I wish you were right about that. I guess it depends what part of the world you look at.


    -- One final thought: Benedict tried to be clean and payed a huge price. Whoever comes after him, knows that the attempt is going to put him on the spot, so it'sll take twice the courage. For a number of reasons, I don't see that happening, I'm cautiosly pessimistic.
    Last edited: Mar 25, 2013
    Norlite and (deleted member) like this.
  30. Vagabond

    Vagabond Well-Known Member

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    Do you respond to this type of comment, Jimena, or do you bite your tongue? And if you do respond, what do you say?

    I am always fascinated how judgmental, bigoted, and presumptuous people can be when telling others that they "can't" or "don't" understand something about discrimination, cultural identity, etc.
  31. Ziggy

    Ziggy Well-Known Member

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    It's true though. You're not going to encounter racial and ethnic prejudice if you are perceived as white. At least not to the same extent as if you were seen as 'coloured.'
  32. Vagabond

    Vagabond Well-Known Member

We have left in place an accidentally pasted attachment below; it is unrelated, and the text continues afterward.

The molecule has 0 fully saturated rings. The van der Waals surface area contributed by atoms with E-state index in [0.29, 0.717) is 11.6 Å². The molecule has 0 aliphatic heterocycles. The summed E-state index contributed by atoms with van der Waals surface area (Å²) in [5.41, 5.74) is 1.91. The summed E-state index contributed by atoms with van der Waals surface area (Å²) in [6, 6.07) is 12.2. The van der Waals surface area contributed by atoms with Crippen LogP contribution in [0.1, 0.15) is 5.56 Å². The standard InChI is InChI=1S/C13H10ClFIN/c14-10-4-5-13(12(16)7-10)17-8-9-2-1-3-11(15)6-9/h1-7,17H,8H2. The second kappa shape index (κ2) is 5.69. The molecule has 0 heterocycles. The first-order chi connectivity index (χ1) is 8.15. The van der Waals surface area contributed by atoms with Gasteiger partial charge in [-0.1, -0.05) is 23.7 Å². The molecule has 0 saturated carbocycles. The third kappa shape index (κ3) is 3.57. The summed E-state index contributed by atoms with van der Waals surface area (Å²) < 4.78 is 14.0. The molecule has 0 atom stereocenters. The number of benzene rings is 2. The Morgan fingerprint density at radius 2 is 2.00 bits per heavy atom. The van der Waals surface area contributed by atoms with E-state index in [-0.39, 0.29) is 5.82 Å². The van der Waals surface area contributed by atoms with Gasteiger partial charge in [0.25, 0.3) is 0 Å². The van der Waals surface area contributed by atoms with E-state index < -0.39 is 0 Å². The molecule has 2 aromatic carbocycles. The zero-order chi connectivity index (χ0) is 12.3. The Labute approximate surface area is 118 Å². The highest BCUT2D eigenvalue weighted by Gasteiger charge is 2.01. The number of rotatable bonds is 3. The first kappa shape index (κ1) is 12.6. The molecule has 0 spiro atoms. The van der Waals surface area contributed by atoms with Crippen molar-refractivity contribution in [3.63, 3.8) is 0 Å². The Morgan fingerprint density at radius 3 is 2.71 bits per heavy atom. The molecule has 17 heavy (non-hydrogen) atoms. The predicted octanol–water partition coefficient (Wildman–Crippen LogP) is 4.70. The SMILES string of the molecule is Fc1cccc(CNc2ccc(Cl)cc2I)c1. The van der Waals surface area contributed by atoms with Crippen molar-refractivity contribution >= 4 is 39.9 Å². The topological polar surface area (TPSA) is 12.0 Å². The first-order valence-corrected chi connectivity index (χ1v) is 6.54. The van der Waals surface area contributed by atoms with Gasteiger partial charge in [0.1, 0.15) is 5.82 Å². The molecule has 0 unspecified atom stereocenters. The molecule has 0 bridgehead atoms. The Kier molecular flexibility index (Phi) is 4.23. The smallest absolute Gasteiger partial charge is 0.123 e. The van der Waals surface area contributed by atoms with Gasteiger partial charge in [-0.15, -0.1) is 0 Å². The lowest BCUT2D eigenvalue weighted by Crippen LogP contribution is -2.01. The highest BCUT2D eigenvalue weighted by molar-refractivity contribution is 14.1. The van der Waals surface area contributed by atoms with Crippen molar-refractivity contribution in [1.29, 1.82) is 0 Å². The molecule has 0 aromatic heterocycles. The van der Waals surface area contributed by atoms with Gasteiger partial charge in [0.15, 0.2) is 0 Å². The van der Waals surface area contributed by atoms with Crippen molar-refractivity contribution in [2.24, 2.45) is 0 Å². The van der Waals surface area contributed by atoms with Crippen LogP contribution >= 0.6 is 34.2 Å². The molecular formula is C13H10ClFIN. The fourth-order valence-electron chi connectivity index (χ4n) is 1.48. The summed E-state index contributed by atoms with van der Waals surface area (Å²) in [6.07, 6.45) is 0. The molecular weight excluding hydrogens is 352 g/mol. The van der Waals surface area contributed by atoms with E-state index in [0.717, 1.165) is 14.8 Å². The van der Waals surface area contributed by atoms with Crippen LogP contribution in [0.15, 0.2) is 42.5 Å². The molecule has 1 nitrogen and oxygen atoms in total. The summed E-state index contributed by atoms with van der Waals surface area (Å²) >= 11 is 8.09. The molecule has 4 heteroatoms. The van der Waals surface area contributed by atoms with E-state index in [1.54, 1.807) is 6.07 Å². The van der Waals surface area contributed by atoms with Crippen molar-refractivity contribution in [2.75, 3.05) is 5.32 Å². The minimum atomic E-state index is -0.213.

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    You must not have spent very much time in places with a substantial non-white population.
  33. kwanfan1818

    kwanfan1818 I

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    More specifically, with substantial Latino populations.

    There's white and there's white in the US at least and always has been, and white skin doesn't give one automatic entry into white-white. At various times and still in specific places Jews aren't white people, Italians aren't white people, Irish aren't white people, Catholics aren't white people, immigrants from places that have only white people aren't white people, and Latinos aren't white people.

    When I read Jimena's comment, I though of a Mexican friend who is Caucasian, who when moving out west to join her husband and started a job hunt, although the market was strong all the time and she had a degree from one of the Top 10 MBA programs and terrific job experience back East, got zero response when she used her maiden name, and as soon as she changed it to her (very Anglo) married name, suddenly was actively recruited, and this was in a region where the high tech industry has thousands of Chinese- and Indian-born employees, and it's not an isolated place ethnically.